The more common solution is subscription to a web hosting company. While this is easy to hook up to I must warn you that dishonest providers can effortlessly short change you by promising unlimited everything even though the actual setting limits the quota to much smaller figures. For example, unlimited bandwidth don’t really exist unless you are paying a lot of money to cover for the cost of bandwidth.

If you doubt this, just sign up for one and try to run a video archiving or video sharing website with reasonable traffic an you will be surprised at the definition you will get for the unlimited bandwidth you paid for.

Web hosting management software come with a feature that allows the owner to set the actual quota and the advertised quota which may be 1000 times higher than the actual quota. Reliability of the web hosting proper is directly proportional to the number of websites being hosted on the server. A server with one website would be the most reliable while the same server with over 10,000 websites will be less reliable and that explains why websites sometimes are unavailable as the web server would have to reboot itself once in a while as a fail safe mechanism to avoid crash when the available RAM is nearly exhausted.

3. Web development – This is the trickiest of them all and this is where the problem lies as regards cost. As earlier stated, a static website is the easiest to setup as it involves creating different pages with pre-defined content and linking them up with navigation links. This does not require programming and does not have any need for database technology at all.

Any one that is good with any web authoring tool or even notepad can set up a good looking website. Now, should you want your website to do more than a static set of web pages that look like bill boards you will need to add logic, programming and in most cases database functionality to enable the website to respond to user actions in more ways than one.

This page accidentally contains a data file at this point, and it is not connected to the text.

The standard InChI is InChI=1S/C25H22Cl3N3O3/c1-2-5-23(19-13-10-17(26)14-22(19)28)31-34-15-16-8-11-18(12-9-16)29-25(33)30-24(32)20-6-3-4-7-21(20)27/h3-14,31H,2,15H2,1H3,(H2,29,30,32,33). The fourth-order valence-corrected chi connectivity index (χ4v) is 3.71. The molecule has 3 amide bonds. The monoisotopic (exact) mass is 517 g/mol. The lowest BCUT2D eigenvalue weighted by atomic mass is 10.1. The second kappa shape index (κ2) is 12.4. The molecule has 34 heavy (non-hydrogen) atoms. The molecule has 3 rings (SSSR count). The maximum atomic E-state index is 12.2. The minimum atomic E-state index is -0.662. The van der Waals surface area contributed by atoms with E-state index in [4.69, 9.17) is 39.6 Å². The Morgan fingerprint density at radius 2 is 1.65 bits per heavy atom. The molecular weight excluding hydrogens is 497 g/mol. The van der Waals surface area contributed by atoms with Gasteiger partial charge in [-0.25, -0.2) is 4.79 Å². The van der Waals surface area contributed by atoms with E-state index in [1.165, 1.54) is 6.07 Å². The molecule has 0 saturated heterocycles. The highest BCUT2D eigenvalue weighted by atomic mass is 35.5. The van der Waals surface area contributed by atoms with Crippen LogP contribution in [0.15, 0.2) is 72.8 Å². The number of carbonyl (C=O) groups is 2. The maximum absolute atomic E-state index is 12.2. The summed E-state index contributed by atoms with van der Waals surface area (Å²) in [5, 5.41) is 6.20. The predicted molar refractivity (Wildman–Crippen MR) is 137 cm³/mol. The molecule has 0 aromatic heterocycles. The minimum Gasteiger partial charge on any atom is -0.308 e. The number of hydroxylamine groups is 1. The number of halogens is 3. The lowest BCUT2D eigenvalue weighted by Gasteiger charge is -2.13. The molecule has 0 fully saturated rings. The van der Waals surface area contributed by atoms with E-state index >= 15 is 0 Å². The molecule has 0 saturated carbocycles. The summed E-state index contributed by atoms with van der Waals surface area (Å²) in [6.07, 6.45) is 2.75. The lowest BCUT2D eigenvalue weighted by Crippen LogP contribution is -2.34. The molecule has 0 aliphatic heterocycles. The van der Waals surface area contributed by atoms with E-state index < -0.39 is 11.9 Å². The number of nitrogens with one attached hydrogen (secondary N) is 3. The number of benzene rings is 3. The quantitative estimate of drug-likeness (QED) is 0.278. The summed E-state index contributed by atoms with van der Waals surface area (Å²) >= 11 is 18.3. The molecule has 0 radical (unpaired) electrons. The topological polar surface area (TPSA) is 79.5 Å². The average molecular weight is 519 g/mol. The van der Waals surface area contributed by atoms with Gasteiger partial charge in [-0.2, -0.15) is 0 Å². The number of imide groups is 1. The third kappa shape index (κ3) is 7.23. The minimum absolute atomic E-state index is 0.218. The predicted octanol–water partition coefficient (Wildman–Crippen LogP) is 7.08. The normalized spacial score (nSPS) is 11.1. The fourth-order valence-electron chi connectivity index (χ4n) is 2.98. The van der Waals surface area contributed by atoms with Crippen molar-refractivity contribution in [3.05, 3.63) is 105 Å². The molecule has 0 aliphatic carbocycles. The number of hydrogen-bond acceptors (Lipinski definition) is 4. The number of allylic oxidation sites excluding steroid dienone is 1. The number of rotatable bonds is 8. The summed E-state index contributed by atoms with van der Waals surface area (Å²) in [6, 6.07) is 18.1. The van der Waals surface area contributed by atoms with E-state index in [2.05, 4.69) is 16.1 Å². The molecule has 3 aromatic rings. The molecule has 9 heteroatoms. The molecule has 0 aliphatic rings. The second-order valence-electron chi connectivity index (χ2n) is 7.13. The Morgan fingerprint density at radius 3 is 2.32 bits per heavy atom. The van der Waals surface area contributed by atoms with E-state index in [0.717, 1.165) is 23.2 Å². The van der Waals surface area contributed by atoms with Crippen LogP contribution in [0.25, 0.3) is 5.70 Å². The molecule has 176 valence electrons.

This is where websites like news publishing websites, e-commerce websites, membership websites, access control and user authentication websites come in. To successfully setup a database driven website you will be needing the skills, knowledge and experience of the following - web designer – to design the web pages that are usually referred to as front end - programmer – to write the necessary codes that will turn the business logic into a functional algorithm that will do exactly what the business logic wants to do - database admin – to design and setup an optimized database that is usually relational for some complex business logic cases. What this means in essence is that while Mr A would charge you N10.00 to develop a static website that will not take the same time it will take to develop a database driven website Mr B may charge you N100.00 or N200.00 depending on the number of features to be integrated into the website. Good enough Nigerians have seen stage one of the web development cycle which is “I want a website for my business or for pleasure”.